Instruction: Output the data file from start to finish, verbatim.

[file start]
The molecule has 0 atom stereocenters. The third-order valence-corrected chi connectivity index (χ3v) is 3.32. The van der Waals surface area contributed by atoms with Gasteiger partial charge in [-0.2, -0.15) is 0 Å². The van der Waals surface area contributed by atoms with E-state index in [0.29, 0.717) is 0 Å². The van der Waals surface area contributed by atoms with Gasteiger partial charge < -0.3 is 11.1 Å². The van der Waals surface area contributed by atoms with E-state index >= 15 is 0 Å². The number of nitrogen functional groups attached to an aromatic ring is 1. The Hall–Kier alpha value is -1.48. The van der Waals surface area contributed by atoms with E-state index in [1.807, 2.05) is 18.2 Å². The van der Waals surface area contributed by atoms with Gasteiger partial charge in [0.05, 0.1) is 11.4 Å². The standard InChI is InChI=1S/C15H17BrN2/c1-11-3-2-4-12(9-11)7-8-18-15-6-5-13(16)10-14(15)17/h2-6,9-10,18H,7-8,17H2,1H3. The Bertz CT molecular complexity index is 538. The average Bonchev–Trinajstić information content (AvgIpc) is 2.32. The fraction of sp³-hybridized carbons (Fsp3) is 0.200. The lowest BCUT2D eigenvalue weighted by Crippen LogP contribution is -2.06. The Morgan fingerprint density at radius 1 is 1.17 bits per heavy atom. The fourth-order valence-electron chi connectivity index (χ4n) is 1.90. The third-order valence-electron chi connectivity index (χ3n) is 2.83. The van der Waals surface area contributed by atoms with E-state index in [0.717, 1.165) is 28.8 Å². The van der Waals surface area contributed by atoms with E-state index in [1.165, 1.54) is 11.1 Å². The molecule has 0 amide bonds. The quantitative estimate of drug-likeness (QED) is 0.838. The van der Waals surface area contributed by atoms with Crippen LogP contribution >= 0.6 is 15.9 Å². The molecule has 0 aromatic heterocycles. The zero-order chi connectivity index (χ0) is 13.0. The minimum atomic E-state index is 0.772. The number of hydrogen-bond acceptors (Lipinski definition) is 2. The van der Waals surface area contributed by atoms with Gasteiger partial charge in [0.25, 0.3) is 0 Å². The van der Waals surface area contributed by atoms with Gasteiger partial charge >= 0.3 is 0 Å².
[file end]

The molecule has 0 atom stereocenters. The third-order valence-corrected chi connectivity index (χ3v) is 3.32. The van der Waals surface area contributed by atoms with Gasteiger partial charge in [-0.2, -0.15) is 0 Å². The van der Waals surface area contributed by atoms with E-state index in [0.29, 0.717) is 0 Å². The van der Waals surface area contributed by atoms with Gasteiger partial charge < -0.3 is 11.1 Å². The van der Waals surface area contributed by atoms with E-state index >= 15 is 0 Å². The number of nitrogen functional groups attached to an aromatic ring is 1. The Hall–Kier alpha value is -1.48. The van der Waals surface area contributed by atoms with E-state index in [1.807, 2.05) is 18.2 Å². The van der Waals surface area contributed by atoms with Gasteiger partial charge in [0.05, 0.1) is 11.4 Å². The standard InChI is InChI=1S/C15H17BrN2/c1-11-3-2-4-12(9-11)7-8-18-15-6-5-13(16)10-14(15)17/h2-6,9-10,18H,7-8,17H2,1H3. The Bertz CT molecular complexity index is 538. The average Bonchev–Trinajstić information content (AvgIpc) is 2.32. The fraction of sp³-hybridized carbons (Fsp3) is 0.200. The lowest BCUT2D eigenvalue weighted by Crippen LogP contribution is -2.06. The Morgan fingerprint density at radius 1 is 1.17 bits per heavy atom. The fourth-order valence-electron chi connectivity index (χ4n) is 1.90. The third-order valence-electron chi connectivity index (χ3n) is 2.83. The van der Waals surface area contributed by atoms with E-state index in [0.717, 1.165) is 28.8 Å². The van der Waals surface area contributed by atoms with E-state index in [1.165, 1.54) is 11.1 Å². The molecule has 0 amide bonds. The quantitative estimate of drug-likeness (QED) is 0.838. The van der Waals surface area contributed by atoms with Crippen LogP contribution >= 0.6 is 15.9 Å². The molecule has 0 aromatic heterocycles. The zero-order chi connectivity index (χ0) is 13.0. The minimum atomic E-state index is 0.772. The number of hydrogen-bond acceptors (Lipinski definition) is 2. The van der Waals surface area contributed by atoms with Gasteiger partial charge in [0.25, 0.3) is 0 Å². The van der Waals surface area contributed by atoms with Gasteiger partial charge >= 0.3 is 0 Å².